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The Austrian gambling legislation criticised by Sharpston

The EGBA association of European gaming and betting operators has welcomed Advocate General Sharpston’s criticism of a lack of consistency in Austrian gambling legislation.

Sharpston said national gambling legislation should be consistent and that it is up to the Member States to provide the necessary evidence to this effect.

The Austrian gambling system has already been subject of a number of court cases on both a national and EU level.

Sharpston recalled constant Court of Justice of the European Union (CJEU) case-law that “the burden of proving that the restriction is proportionate rests with the Austrian authorities”, in particular to provide all necessary evidence that there has been a problem in Austria at the time and the national measure might solve the issue.

Sharpston cited “advertising that encourages gambling by trivialising it, giving it a positive image or increasing its attractiveness aims to expand the overall market for gaming activities rather than channelling the existing market to certain providers” before adding: “Such an expansionist commercial policy is plainly inconsistent with an aim of achieving high level of protection for consumers.”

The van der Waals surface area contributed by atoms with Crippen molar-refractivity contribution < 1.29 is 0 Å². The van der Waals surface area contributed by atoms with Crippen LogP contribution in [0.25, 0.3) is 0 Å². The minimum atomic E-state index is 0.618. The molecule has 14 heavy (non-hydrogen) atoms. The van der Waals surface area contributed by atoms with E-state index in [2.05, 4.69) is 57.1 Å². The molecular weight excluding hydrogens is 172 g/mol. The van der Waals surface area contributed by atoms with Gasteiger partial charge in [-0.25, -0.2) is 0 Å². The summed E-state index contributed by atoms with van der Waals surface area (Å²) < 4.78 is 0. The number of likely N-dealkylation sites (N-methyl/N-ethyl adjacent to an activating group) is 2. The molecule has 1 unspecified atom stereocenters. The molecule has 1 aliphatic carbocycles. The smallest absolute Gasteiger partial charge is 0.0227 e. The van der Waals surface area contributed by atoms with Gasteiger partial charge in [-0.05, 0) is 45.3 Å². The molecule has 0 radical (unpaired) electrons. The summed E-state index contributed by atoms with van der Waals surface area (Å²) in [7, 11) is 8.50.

Sharpston also recalled settled CJEU case-law that the violation of EU law “preludes the imposition of criminal penalties for infringing the restriction”.

Sharpston also reviewed the national law in regards to obligations under the EU Charter of Fundamental Rights.

“It becomes clear from today's opinion that the AG does not consider the Austrian gambling legislation as fulfilling the consistency requirement in order to comply with EU legislation and existing jurisprudence,” EGBA’s secretary general, Maarten Haijer, said.

“By reaffirming the obligation for national regulation to be consistent, the opinion once again confirms the ‘red lines’ of EU jurisprudence that member states cannot cross. It reinforces the need for the European Commission to fulfill its role as guardian of the treaties, including by making use of infringement procedures where needed.”

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